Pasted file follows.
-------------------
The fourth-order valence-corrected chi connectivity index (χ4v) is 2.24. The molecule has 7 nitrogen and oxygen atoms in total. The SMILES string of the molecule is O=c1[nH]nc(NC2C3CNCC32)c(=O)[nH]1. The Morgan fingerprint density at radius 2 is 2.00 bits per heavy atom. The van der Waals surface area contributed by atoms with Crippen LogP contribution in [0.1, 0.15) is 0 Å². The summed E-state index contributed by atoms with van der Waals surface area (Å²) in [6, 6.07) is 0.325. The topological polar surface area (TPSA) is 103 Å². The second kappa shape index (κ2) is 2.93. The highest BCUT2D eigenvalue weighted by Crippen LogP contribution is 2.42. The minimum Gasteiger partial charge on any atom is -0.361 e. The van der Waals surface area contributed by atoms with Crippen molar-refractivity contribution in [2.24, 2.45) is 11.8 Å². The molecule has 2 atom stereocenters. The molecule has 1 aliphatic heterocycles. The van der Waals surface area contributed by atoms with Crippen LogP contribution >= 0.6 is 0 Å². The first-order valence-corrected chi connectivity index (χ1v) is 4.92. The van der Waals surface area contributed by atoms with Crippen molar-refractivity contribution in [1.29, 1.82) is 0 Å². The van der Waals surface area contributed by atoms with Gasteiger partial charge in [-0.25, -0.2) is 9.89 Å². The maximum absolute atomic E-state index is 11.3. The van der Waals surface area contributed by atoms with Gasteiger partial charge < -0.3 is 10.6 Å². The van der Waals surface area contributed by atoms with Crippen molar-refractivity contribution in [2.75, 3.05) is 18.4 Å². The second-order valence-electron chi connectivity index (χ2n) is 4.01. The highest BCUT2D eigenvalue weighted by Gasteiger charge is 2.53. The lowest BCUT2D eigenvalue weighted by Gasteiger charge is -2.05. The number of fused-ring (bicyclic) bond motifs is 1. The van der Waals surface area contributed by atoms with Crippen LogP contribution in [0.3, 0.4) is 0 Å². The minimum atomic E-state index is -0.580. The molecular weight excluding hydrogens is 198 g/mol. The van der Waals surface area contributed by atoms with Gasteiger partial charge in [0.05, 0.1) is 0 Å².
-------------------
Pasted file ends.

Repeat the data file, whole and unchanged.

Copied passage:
The fourth-order valence-corrected chi connectivity index (χ4v) is 2.24. The molecule has 7 nitrogen and oxygen atoms in total. The SMILES string of the molecule is O=c1[nH]nc(NC2C3CNCC32)c(=O)[nH]1. The Morgan fingerprint density at radius 2 is 2.00 bits per heavy atom. The van der Waals surface area contributed by atoms with Crippen LogP contribution in [0.1, 0.15) is 0 Å². The summed E-state index contributed by atoms with van der Waals surface area (Å²) in [6, 6.07) is 0.325. The topological polar surface area (TPSA) is 103 Å². The second kappa shape index (κ2) is 2.93. The highest BCUT2D eigenvalue weighted by Crippen LogP contribution is 2.42. The minimum Gasteiger partial charge on any atom is -0.361 e. The van der Waals surface area contributed by atoms with Crippen molar-refractivity contribution in [2.24, 2.45) is 11.8 Å². The molecule has 2 atom stereocenters. The molecule has 1 aliphatic heterocycles. The van der Waals surface area contributed by atoms with Crippen LogP contribution >= 0.6 is 0 Å². The first-order valence-corrected chi connectivity index (χ1v) is 4.92. The van der Waals surface area contributed by atoms with Crippen molar-refractivity contribution in [1.29, 1.82) is 0 Å². The van der Waals surface area contributed by atoms with Gasteiger partial charge in [-0.25, -0.2) is 9.89 Å². The maximum absolute atomic E-state index is 11.3. The van der Waals surface area contributed by atoms with Gasteiger partial charge < -0.3 is 10.6 Å². The van der Waals surface area contributed by atoms with Crippen molar-refractivity contribution in [2.75, 3.05) is 18.4 Å². The second-order valence-electron chi connectivity index (χ2n) is 4.01. The highest BCUT2D eigenvalue weighted by Gasteiger charge is 2.53. The lowest BCUT2D eigenvalue weighted by Gasteiger charge is -2.05. The number of fused-ring (bicyclic) bond motifs is 1. The van der Waals surface area contributed by atoms with Crippen LogP contribution in [0.3, 0.4) is 0 Å². The minimum atomic E-state index is -0.580. The molecular weight excluding hydrogens is 198 g/mol. The van der Waals surface area contributed by atoms with Gasteiger partial charge in [0.05, 0.1) is 0 Å².